From Harry Cohn’s Columbia studios comes this fine example of the Hollywood pre-code era when studios would put more risqué topics on the screen, splashing it with a healthier dose of skin and sex then they would be post 1934. Participating in the Carole Lombard blogathon kindly put together by Crystal at In The Good Old Days of Classic Hollywood and Laura over at Phyllis Loves Classic Movies has led me to this movie that finds Carole attempting to find her way out of the sex trade industry and make a good life for her and leading man, Pat O’Brien.


Though the word prostitute isn’t used in the opening scene of the film, it’s quite clear that Carole and a group of ladies have been found guilty of solicitation and by suspended sentence, are ejected from the city of New York. They’ve been given a deadline to leave town. I should point out that the copy of this film in my collection is courtesy of the TCM Vault Pre Code Collection. I bring this up due to the fact that the first few minutes of the film appear to be lost yet thankfully the voice track remains. This allows the tone to be set for this 68 minute film from director Edward Buzzell.

While Carole is being shoved out of town, the tried and true backdrop of the cab driver is front and center when Pat O’Brien and third billed Ward Bond are talking women. Bond is set to get married while Pat has nothing but disdain for any “chiseling dame.” He goes on to tell the John Ford protégé, “Let me give you a tip. Buy yourself a hot water bottle. There just as warm as a wife and less trouble. Pat’s life is to take a major turn when his next cab fare turns out to be Miss Lombard. Her initial meeting with Pat does little to dissuade his thoughts on women in general when she flees the cab and stiffs him on the fare.


Having stayed in New York and meaning to make something of herself, Carole visits gal pal Mayo Methot, borrows some cash and promptly comes back into O’Brien’s universe paying off her debt. Throwing Pat a curve he hadn’t expected, the insults fly and the tempers flare before the duo sit down at the local malt shop. Romance is in the air. Pat has big dreams of owning his own filling station and Carole lands a job working the counter at a greasy spoon with another friend from her past, Sheila Grey. Pat has no idea of Carole’s past life and she desperately tries to keep it from him after the pair get married.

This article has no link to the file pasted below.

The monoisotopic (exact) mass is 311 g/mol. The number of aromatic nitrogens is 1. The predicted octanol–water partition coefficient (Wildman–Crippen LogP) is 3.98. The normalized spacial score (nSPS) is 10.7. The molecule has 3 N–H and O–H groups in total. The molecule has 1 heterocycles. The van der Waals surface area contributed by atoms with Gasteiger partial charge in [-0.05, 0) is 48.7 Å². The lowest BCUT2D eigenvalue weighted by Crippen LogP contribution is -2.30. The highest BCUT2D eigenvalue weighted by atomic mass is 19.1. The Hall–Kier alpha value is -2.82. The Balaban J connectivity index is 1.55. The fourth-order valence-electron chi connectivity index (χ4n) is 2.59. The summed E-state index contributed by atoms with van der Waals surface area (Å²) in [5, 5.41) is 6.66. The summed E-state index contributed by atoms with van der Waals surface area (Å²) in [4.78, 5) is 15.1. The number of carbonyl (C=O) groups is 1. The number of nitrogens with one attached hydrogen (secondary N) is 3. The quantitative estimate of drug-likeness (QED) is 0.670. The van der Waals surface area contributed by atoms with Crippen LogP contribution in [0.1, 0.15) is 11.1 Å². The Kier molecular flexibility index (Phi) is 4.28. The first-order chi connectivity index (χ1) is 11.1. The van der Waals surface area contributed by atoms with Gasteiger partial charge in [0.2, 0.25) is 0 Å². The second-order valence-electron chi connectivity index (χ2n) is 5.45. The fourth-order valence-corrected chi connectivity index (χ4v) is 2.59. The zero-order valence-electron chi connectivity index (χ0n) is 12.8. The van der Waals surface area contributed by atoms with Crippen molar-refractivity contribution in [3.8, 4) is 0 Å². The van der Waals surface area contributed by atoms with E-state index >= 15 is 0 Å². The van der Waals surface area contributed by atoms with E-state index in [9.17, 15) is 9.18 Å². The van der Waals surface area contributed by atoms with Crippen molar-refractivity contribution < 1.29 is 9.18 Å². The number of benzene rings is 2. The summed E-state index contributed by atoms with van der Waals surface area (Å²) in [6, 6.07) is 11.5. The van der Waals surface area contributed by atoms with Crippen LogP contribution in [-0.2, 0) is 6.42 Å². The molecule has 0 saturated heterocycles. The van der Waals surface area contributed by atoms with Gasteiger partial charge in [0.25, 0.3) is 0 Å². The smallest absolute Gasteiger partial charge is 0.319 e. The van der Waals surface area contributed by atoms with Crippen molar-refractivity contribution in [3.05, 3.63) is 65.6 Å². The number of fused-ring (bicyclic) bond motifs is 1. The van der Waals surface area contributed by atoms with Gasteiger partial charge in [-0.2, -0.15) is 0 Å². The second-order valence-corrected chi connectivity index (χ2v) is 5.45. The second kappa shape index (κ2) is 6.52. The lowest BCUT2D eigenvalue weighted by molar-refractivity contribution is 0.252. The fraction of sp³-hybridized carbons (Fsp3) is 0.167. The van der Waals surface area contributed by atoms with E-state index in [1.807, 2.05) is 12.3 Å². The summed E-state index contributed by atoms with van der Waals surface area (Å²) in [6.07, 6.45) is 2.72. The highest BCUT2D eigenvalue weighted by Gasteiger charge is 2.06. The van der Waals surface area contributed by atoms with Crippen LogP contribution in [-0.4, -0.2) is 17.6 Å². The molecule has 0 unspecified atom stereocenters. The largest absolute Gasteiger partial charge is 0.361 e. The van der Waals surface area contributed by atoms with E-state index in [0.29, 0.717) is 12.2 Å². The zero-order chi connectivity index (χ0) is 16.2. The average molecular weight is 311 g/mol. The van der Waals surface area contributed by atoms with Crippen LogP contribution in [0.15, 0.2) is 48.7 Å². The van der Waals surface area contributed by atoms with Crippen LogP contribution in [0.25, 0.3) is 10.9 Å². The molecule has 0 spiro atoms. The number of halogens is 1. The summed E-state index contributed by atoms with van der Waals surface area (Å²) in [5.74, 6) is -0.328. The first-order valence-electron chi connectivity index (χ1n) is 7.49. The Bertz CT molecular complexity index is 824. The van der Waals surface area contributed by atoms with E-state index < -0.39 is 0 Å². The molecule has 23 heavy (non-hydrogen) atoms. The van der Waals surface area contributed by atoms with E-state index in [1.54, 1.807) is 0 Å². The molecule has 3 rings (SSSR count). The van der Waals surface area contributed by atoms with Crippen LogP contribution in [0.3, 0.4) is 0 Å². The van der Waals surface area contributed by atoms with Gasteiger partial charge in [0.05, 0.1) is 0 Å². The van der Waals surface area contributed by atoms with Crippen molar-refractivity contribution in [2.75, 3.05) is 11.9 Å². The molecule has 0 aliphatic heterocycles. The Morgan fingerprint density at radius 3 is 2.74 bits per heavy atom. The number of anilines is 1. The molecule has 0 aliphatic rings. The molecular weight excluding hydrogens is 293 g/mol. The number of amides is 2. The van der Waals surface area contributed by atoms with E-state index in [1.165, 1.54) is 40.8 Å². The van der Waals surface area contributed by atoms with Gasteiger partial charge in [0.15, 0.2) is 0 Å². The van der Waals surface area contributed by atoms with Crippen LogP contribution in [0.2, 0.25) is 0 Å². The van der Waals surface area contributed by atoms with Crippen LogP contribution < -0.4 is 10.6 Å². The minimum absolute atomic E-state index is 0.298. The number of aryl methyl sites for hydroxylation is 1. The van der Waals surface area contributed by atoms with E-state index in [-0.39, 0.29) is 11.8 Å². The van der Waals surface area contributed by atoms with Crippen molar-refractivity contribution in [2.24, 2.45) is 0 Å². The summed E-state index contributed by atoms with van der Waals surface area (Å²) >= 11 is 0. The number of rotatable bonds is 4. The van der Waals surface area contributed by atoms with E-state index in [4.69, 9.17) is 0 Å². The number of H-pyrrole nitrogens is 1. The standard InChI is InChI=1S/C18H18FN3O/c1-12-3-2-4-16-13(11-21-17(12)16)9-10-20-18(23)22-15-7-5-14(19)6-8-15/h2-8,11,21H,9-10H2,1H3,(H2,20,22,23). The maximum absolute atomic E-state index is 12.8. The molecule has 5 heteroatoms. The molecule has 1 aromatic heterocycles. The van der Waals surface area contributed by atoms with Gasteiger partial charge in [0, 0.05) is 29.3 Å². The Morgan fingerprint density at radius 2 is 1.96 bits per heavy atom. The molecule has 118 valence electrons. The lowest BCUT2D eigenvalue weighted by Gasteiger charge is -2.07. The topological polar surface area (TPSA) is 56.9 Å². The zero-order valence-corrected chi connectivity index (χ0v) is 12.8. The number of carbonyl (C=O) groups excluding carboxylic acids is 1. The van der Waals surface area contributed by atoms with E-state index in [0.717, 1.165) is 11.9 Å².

If she did then there wouldn’t be much drama in the remainder of the film. Wouldn’t you agree?

The screenplay by Robert Riskin (It Happened One Night) still needs to jam a murder, con jobs and double crossing into the mix along with actor Jack LaRue.


While Pat O’Brien may have been the tough talking taxi driver here, his bark has very little bite. However, it’s Carole’s star that shines the brightest when she gets tough on a former friend that crosses her. Fists and threats flow easily from Carole who will clearly take no bullshit from anyone, least of all someone she put faith in. I’ll point out that I don’t very often use a word like bullshit here at Mike’s Take but I do so in honor of Miss Lombard who according to Hollywood Legend was a woman who easily tossed around language so foul that it was sure to make the boys blush.

Pat O’Brien does his usual barking out loud once again, minus the collar and the Warner Brothers banner that he is very often associated with. To see Ward Bond here getting third billing came as a bit of a shock. I’ve always associated many of his roles throughout the 1930’s as uncredited allowing me to try spotting him in the gang of hoods tormenting the leading actors like Bogie and Eddie.

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Speaking of Bogie, Virtue gives one an opportunity to see the other half of the Battling Bogarts, Miss Mayo Methot though she wouldn’t marry the future Icon until 1938. By the time 1945 rolled around, Bogart had met Bacall and the divorce was imminent, the rest history.

Virtue offers us not only a look into the pre code era of filmmaking but also the chance to see Miss Lombard in an earlier role before she became solidly identified with the screwball comedy genre that we all know and love her for.

Now it’s time to visit the other sites and writers to see what they have chosen to share with us on this great lady of cinema who fate wasn’t kind to on the date of January 16th, 1942 when she was just 33 years of age.